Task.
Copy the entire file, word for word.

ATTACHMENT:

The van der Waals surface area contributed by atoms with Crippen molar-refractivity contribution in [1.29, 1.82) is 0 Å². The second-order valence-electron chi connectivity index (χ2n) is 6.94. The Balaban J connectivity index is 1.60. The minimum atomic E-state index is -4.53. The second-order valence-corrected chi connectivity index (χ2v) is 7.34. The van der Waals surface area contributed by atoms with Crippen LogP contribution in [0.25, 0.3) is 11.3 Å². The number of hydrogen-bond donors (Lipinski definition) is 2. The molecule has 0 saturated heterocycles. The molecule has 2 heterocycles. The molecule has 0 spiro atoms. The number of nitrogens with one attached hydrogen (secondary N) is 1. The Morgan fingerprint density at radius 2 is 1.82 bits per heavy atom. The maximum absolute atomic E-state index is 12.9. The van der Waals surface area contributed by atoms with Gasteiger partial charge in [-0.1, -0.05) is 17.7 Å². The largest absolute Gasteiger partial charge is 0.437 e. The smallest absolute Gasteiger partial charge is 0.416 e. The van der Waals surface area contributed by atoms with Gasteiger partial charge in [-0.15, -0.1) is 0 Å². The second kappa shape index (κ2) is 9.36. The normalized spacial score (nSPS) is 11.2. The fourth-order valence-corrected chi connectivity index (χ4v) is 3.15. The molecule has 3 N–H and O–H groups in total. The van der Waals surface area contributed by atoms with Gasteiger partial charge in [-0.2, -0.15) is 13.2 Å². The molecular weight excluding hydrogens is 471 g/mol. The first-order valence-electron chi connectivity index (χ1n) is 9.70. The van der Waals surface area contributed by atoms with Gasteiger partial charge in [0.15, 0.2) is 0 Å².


The van der Waals surface area contributed by atoms with Crippen molar-refractivity contribution in [1.29, 1.82) is 0 Å². The second-order valence-electron chi connectivity index (χ2n) is 6.94. The Balaban J connectivity index is 1.60. The minimum atomic E-state index is -4.53. The second-order valence-corrected chi connectivity index (χ2v) is 7.34. The van der Waals surface area contributed by atoms with Crippen LogP contribution in [0.25, 0.3) is 11.3 Å². The number of hydrogen-bond donors (Lipinski definition) is 2. The molecule has 0 saturated heterocycles. The molecule has 2 heterocycles. The molecule has 0 spiro atoms. The number of nitrogens with one attached hydrogen (secondary N) is 1. The Morgan fingerprint density at radius 2 is 1.82 bits per heavy atom. The maximum absolute atomic E-state index is 12.9. The van der Waals surface area contributed by atoms with Gasteiger partial charge in [-0.1, -0.05) is 17.7 Å². The largest absolute Gasteiger partial charge is 0.437 e. The smallest absolute Gasteiger partial charge is 0.416 e. The van der Waals surface area contributed by atoms with Gasteiger partial charge in [-0.15, -0.1) is 0 Å². The second kappa shape index (κ2) is 9.36. The normalized spacial score (nSPS) is 11.2. The fourth-order valence-corrected chi connectivity index (χ4v) is 3.15. The molecule has 3 N–H and O–H groups in total. The van der Waals surface area contributed by atoms with Gasteiger partial charge in [-0.2, -0.15) is 13.2 Å². The molecular weight excluding hydrogens is 471 g/mol. The first-order valence-electron chi connectivity index (χ1n) is 9.70. The van der Waals surface area contributed by atoms with Gasteiger partial charge in [0.15, 0.2) is 0 Å².